Thanks to a steep drop in crude-oil prices, gas costs have fallen below $3 a gallon in parts of Michigan, Missouri and Texas, and are expected to decline in many other states as well.

Call it an unexpected bright spot in the global economic crisis. Now that drivers have cut back on trips, shippers are moving fewer goods, and vacationers are staying closer to home, the demand for gasoline, diesel and jet fuel has fallen accordingly. And as we all learned in Economics 101, less demand equates to lower prices.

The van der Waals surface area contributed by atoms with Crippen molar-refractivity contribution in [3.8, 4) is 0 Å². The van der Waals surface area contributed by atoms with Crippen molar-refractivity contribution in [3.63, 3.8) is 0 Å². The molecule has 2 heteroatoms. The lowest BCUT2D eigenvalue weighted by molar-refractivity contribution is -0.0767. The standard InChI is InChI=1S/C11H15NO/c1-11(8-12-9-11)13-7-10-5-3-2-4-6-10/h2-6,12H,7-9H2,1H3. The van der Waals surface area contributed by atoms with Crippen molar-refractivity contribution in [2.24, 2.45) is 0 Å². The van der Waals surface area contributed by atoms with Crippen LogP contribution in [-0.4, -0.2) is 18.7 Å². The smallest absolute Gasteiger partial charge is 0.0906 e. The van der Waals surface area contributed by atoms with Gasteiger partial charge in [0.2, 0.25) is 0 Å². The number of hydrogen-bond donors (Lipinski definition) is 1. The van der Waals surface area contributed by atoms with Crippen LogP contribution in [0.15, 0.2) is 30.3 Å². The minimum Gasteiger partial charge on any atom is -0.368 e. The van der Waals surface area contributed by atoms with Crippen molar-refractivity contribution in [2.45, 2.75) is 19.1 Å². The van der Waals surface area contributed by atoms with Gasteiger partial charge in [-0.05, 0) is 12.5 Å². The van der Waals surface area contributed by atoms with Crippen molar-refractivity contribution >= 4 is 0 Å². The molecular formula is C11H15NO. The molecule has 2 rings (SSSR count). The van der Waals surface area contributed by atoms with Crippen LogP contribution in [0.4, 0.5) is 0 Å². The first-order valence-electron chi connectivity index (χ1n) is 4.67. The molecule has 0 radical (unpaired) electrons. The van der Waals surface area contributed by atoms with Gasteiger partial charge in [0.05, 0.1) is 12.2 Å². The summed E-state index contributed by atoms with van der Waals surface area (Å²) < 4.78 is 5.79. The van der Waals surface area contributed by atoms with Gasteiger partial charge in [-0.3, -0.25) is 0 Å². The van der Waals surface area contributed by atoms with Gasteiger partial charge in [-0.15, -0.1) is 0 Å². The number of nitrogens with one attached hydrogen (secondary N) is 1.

But it’s still hardly a reason to cheer.

James Hamilton, an economics professor at the University of California, San Diego, says, “Yes it produces some relief, your bill at the gas pump goes down, but it’s going down because there are worries that people won’t have jobs. The news has not been good.”

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